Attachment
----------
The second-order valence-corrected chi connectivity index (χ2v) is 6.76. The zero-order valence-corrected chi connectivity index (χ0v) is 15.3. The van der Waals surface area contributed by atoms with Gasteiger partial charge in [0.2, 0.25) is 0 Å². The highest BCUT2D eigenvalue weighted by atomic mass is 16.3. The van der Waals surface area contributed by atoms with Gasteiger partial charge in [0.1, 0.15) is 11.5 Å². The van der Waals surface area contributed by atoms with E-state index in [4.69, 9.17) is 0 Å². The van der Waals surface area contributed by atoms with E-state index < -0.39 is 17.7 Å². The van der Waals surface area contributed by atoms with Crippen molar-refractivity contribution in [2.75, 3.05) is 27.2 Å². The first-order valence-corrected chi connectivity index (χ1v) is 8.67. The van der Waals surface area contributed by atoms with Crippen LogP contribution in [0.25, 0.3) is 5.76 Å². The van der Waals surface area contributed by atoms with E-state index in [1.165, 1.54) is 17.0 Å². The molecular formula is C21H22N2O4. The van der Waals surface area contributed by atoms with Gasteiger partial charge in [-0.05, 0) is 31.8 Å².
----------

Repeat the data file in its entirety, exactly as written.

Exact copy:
The second-order valence-corrected chi connectivity index (χ2v) is 6.76. The zero-order valence-corrected chi connectivity index (χ0v) is 15.3. The van der Waals surface area contributed by atoms with Gasteiger partial charge in [0.2, 0.25) is 0 Å². The highest BCUT2D eigenvalue weighted by atomic mass is 16.3. The van der Waals surface area contributed by atoms with Gasteiger partial charge in [0.1, 0.15) is 11.5 Å². The van der Waals surface area contributed by atoms with E-state index in [4.69, 9.17) is 0 Å². The van der Waals surface area contributed by atoms with E-state index < -0.39 is 17.7 Å². The van der Waals surface area contributed by atoms with Crippen molar-refractivity contribution in [2.75, 3.05) is 27.2 Å². The first-order valence-corrected chi connectivity index (χ1v) is 8.67. The van der Waals surface area contributed by atoms with Crippen LogP contribution in [0.25, 0.3) is 5.76 Å². The van der Waals surface area contributed by atoms with E-state index in [1.165, 1.54) is 17.0 Å². The molecular formula is C21H22N2O4. The van der Waals surface area contributed by atoms with Gasteiger partial charge in [-0.05, 0) is 31.8 Å².